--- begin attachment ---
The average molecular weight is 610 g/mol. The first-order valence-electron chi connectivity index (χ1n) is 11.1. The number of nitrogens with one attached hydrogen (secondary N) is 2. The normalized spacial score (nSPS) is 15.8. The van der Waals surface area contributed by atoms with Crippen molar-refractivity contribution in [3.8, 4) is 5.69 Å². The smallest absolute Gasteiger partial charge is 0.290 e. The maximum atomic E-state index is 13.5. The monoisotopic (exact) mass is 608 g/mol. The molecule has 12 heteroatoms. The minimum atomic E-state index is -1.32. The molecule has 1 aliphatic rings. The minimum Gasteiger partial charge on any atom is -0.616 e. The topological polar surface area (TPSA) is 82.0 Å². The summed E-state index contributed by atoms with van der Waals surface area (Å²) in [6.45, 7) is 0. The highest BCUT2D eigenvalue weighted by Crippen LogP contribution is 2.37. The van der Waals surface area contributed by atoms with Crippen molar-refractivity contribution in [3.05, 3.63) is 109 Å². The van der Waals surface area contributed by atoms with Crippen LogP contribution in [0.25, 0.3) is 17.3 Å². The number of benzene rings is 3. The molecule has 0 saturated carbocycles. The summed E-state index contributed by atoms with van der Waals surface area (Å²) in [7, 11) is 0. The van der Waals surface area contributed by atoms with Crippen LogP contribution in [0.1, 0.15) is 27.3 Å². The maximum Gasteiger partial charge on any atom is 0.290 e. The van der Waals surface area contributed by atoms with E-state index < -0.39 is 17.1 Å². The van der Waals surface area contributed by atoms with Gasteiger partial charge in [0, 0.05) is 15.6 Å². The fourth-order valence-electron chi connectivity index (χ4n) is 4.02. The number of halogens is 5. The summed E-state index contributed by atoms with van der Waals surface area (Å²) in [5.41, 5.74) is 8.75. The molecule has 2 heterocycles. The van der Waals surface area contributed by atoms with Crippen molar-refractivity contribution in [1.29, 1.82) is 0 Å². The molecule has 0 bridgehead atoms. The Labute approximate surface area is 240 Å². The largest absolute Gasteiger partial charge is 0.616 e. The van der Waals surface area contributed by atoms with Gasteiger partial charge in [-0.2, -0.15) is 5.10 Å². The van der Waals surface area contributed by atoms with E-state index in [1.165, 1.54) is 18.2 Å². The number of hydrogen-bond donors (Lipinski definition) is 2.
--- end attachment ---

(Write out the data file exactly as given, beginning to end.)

The average molecular weight is 610 g/mol. The first-order valence-electron chi connectivity index (χ1n) is 11.1. The number of nitrogens with one attached hydrogen (secondary N) is 2. The normalized spacial score (nSPS) is 15.8. The van der Waals surface area contributed by atoms with Crippen molar-refractivity contribution in [3.8, 4) is 5.69 Å². The smallest absolute Gasteiger partial charge is 0.290 e. The maximum atomic E-state index is 13.5. The monoisotopic (exact) mass is 608 g/mol. The molecule has 12 heteroatoms. The minimum atomic E-state index is -1.32. The molecule has 1 aliphatic rings. The minimum Gasteiger partial charge on any atom is -0.616 e. The topological polar surface area (TPSA) is 82.0 Å². The summed E-state index contributed by atoms with van der Waals surface area (Å²) in [6.45, 7) is 0. The highest BCUT2D eigenvalue weighted by Crippen LogP contribution is 2.37. The van der Waals surface area contributed by atoms with Crippen molar-refractivity contribution in [3.05, 3.63) is 109 Å². The van der Waals surface area contributed by atoms with Crippen LogP contribution in [0.25, 0.3) is 17.3 Å². The number of benzene rings is 3. The molecule has 0 saturated carbocycles. The summed E-state index contributed by atoms with van der Waals surface area (Å²) in [7, 11) is 0. The van der Waals surface area contributed by atoms with Crippen LogP contribution in [0.1, 0.15) is 27.3 Å². The maximum Gasteiger partial charge on any atom is 0.290 e. The van der Waals surface area contributed by atoms with E-state index < -0.39 is 17.1 Å². The van der Waals surface area contributed by atoms with Gasteiger partial charge in [0, 0.05) is 15.6 Å². The fourth-order valence-electron chi connectivity index (χ4n) is 4.02. The number of halogens is 5. The summed E-state index contributed by atoms with van der Waals surface area (Å²) in [5.41, 5.74) is 8.75. The molecule has 2 heterocycles. The van der Waals surface area contributed by atoms with Crippen molar-refractivity contribution in [1.29, 1.82) is 0 Å². The molecule has 0 bridgehead atoms. The Labute approximate surface area is 240 Å². The largest absolute Gasteiger partial charge is 0.616 e. The van der Waals surface area contributed by atoms with Gasteiger partial charge in [-0.2, -0.15) is 5.10 Å². The van der Waals surface area contributed by atoms with E-state index in [1.165, 1.54) is 18.2 Å². The number of hydrogen-bond donors (Lipinski definition) is 2.